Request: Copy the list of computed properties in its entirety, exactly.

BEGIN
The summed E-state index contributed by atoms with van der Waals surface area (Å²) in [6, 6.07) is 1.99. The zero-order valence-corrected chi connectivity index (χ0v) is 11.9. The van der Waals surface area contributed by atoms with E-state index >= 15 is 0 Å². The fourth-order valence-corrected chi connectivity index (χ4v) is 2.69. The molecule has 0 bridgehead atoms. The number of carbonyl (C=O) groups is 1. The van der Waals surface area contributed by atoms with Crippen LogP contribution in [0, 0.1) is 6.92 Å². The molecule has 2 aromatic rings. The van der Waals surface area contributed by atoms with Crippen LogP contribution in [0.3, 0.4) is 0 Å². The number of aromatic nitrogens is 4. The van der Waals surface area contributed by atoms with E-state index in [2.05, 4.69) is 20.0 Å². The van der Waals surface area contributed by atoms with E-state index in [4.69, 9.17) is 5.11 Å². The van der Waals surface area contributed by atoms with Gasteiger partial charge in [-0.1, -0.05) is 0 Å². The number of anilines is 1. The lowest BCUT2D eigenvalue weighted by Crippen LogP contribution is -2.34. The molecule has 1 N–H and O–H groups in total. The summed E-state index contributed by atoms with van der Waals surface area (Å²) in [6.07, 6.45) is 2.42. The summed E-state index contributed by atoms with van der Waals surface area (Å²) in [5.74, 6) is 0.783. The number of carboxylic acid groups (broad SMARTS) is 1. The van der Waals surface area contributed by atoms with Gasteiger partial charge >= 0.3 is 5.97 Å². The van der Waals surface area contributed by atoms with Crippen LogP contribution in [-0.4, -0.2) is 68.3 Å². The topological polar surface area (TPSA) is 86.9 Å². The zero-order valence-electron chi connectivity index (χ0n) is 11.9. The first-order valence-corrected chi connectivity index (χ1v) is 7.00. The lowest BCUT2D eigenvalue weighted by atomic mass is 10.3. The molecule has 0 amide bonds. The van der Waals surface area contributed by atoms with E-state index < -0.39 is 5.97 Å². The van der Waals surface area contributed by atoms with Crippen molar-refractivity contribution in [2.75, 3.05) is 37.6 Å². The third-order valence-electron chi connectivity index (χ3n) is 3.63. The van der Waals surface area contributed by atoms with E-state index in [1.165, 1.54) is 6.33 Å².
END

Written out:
The summed E-state index contributed by atoms with van der Waals surface area (Å²) in [6, 6.07) is 1.99. The zero-order valence-corrected chi connectivity index (χ0v) is 11.9. The van der Waals surface area contributed by atoms with E-state index >= 15 is 0 Å². The fourth-order valence-corrected chi connectivity index (χ4v) is 2.69. The molecule has 0 bridgehead atoms. The number of carbonyl (C=O) groups is 1. The van der Waals surface area contributed by atoms with Crippen LogP contribution in [0, 0.1) is 6.92 Å². The molecule has 2 aromatic rings. The van der Waals surface area contributed by atoms with Crippen LogP contribution in [0.3, 0.4) is 0 Å². The number of aromatic nitrogens is 4. The van der Waals surface area contributed by atoms with E-state index in [2.05, 4.69) is 20.0 Å². The van der Waals surface area contributed by atoms with E-state index in [4.69, 9.17) is 5.11 Å². The van der Waals surface area contributed by atoms with Gasteiger partial charge in [-0.1, -0.05) is 0 Å². The number of anilines is 1. The lowest BCUT2D eigenvalue weighted by Crippen LogP contribution is -2.34. The molecule has 1 N–H and O–H groups in total. The summed E-state index contributed by atoms with van der Waals surface area (Å²) in [6.07, 6.45) is 2.42. The summed E-state index contributed by atoms with van der Waals surface area (Å²) in [5.74, 6) is 0.783. The number of carboxylic acid groups (broad SMARTS) is 1. The van der Waals surface area contributed by atoms with Gasteiger partial charge >= 0.3 is 5.97 Å². The van der Waals surface area contributed by atoms with Crippen LogP contribution in [-0.4, -0.2) is 68.3 Å². The topological polar surface area (TPSA) is 86.9 Å². The zero-order valence-electron chi connectivity index (χ0n) is 11.9. The first-order valence-corrected chi connectivity index (χ1v) is 7.00. The lowest BCUT2D eigenvalue weighted by atomic mass is 10.3. The molecule has 0 amide bonds. The van der Waals surface area contributed by atoms with E-state index < -0.39 is 5.97 Å². The van der Waals surface area contributed by atoms with Crippen molar-refractivity contribution in [2.75, 3.05) is 37.6 Å². The third-order valence-electron chi connectivity index (χ3n) is 3.63. The van der Waals surface area contributed by atoms with E-state index in [1.165, 1.54) is 6.33 Å².